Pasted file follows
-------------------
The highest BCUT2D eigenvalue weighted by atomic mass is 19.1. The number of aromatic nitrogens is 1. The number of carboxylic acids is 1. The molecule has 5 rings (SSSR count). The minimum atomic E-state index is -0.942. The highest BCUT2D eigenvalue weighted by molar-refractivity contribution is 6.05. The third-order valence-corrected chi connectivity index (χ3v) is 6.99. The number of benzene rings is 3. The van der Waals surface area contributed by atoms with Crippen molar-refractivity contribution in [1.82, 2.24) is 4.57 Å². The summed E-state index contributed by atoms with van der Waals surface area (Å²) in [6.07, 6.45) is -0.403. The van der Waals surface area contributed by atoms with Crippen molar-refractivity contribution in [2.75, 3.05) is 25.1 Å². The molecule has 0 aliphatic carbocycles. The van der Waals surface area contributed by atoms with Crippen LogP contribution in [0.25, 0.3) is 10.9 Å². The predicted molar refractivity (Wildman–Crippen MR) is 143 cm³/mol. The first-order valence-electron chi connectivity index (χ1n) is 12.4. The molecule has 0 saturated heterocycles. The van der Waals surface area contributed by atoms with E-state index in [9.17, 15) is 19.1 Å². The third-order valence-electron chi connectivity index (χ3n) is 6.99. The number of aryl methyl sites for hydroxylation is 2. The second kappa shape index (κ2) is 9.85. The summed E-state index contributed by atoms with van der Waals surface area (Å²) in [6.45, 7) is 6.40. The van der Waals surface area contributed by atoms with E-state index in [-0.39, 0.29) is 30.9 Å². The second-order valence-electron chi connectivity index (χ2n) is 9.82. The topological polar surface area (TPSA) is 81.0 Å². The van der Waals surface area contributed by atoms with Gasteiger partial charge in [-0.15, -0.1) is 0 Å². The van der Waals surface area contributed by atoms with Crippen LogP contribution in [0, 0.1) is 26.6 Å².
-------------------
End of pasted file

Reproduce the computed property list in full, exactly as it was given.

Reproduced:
The highest BCUT2D eigenvalue weighted by atomic mass is 19.1. The number of aromatic nitrogens is 1. The number of carboxylic acids is 1. The molecule has 5 rings (SSSR count). The minimum atomic E-state index is -0.942. The highest BCUT2D eigenvalue weighted by molar-refractivity contribution is 6.05. The third-order valence-corrected chi connectivity index (χ3v) is 6.99. The number of benzene rings is 3. The van der Waals surface area contributed by atoms with Crippen molar-refractivity contribution in [1.82, 2.24) is 4.57 Å². The summed E-state index contributed by atoms with van der Waals surface area (Å²) in [6.07, 6.45) is -0.403. The van der Waals surface area contributed by atoms with Crippen molar-refractivity contribution in [2.75, 3.05) is 25.1 Å². The molecule has 0 aliphatic carbocycles. The van der Waals surface area contributed by atoms with Crippen LogP contribution in [0.25, 0.3) is 10.9 Å². The predicted molar refractivity (Wildman–Crippen MR) is 143 cm³/mol. The first-order valence-electron chi connectivity index (χ1n) is 12.4. The molecule has 0 saturated heterocycles. The van der Waals surface area contributed by atoms with E-state index in [9.17, 15) is 19.1 Å². The third-order valence-electron chi connectivity index (χ3n) is 6.99. The number of aryl methyl sites for hydroxylation is 2. The second kappa shape index (κ2) is 9.85. The summed E-state index contributed by atoms with van der Waals surface area (Å²) in [6.45, 7) is 6.40. The van der Waals surface area contributed by atoms with E-state index in [-0.39, 0.29) is 30.9 Å². The second-order valence-electron chi connectivity index (χ2n) is 9.82. The topological polar surface area (TPSA) is 81.0 Å². The van der Waals surface area contributed by atoms with Gasteiger partial charge in [-0.15, -0.1) is 0 Å². The van der Waals surface area contributed by atoms with Crippen LogP contribution in [0, 0.1) is 26.6 Å².